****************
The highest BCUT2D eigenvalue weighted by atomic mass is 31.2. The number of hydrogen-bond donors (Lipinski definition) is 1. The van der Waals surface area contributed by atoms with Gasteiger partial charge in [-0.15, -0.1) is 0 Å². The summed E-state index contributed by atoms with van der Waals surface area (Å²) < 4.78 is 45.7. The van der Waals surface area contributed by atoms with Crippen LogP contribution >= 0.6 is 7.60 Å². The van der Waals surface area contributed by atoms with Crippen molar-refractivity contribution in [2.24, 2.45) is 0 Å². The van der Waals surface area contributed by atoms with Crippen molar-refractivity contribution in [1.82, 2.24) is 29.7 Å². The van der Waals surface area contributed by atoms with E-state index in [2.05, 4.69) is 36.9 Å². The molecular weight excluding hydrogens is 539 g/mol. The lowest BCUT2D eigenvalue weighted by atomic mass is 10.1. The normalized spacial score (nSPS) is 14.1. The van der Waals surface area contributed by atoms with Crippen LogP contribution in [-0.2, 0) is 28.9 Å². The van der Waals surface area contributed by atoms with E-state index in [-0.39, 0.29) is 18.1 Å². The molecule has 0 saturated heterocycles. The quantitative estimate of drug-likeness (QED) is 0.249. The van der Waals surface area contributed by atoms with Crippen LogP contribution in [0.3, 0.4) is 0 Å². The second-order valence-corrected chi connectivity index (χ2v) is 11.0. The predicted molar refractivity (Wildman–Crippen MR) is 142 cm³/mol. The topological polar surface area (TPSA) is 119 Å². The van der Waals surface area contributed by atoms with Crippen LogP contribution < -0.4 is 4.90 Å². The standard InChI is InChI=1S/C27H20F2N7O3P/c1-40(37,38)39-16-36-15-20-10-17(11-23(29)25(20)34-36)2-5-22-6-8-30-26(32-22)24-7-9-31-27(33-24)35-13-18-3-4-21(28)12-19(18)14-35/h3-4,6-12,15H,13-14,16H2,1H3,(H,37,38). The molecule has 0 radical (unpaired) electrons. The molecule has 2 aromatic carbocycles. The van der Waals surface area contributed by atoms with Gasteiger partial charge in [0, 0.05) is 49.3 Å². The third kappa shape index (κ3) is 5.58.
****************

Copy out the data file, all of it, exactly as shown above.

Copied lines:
The highest BCUT2D eigenvalue weighted by atomic mass is 31.2. The number of hydrogen-bond donors (Lipinski definition) is 1. The van der Waals surface area contributed by atoms with Gasteiger partial charge in [-0.15, -0.1) is 0 Å². The summed E-state index contributed by atoms with van der Waals surface area (Å²) < 4.78 is 45.7. The van der Waals surface area contributed by atoms with Crippen LogP contribution >= 0.6 is 7.60 Å². The van der Waals surface area contributed by atoms with Crippen molar-refractivity contribution in [2.24, 2.45) is 0 Å². The van der Waals surface area contributed by atoms with Crippen molar-refractivity contribution in [1.82, 2.24) is 29.7 Å². The van der Waals surface area contributed by atoms with E-state index in [2.05, 4.69) is 36.9 Å². The molecular weight excluding hydrogens is 539 g/mol. The lowest BCUT2D eigenvalue weighted by atomic mass is 10.1. The normalized spacial score (nSPS) is 14.1. The van der Waals surface area contributed by atoms with Crippen LogP contribution in [-0.2, 0) is 28.9 Å². The van der Waals surface area contributed by atoms with E-state index in [-0.39, 0.29) is 18.1 Å². The molecule has 0 saturated heterocycles. The quantitative estimate of drug-likeness (QED) is 0.249. The van der Waals surface area contributed by atoms with Crippen LogP contribution in [0.3, 0.4) is 0 Å². The second-order valence-corrected chi connectivity index (χ2v) is 11.0. The predicted molar refractivity (Wildman–Crippen MR) is 142 cm³/mol. The topological polar surface area (TPSA) is 119 Å². The van der Waals surface area contributed by atoms with Crippen LogP contribution < -0.4 is 4.90 Å². The standard InChI is InChI=1S/C27H20F2N7O3P/c1-40(37,38)39-16-36-15-20-10-17(11-23(29)25(20)34-36)2-5-22-6-8-30-26(32-22)24-7-9-31-27(33-24)35-13-18-3-4-21(28)12-19(18)14-35/h3-4,6-12,15H,13-14,16H2,1H3,(H,37,38). The molecule has 0 radical (unpaired) electrons. The molecule has 2 aromatic carbocycles. The van der Waals surface area contributed by atoms with Gasteiger partial charge in [0, 0.05) is 49.3 Å². The third kappa shape index (κ3) is 5.58.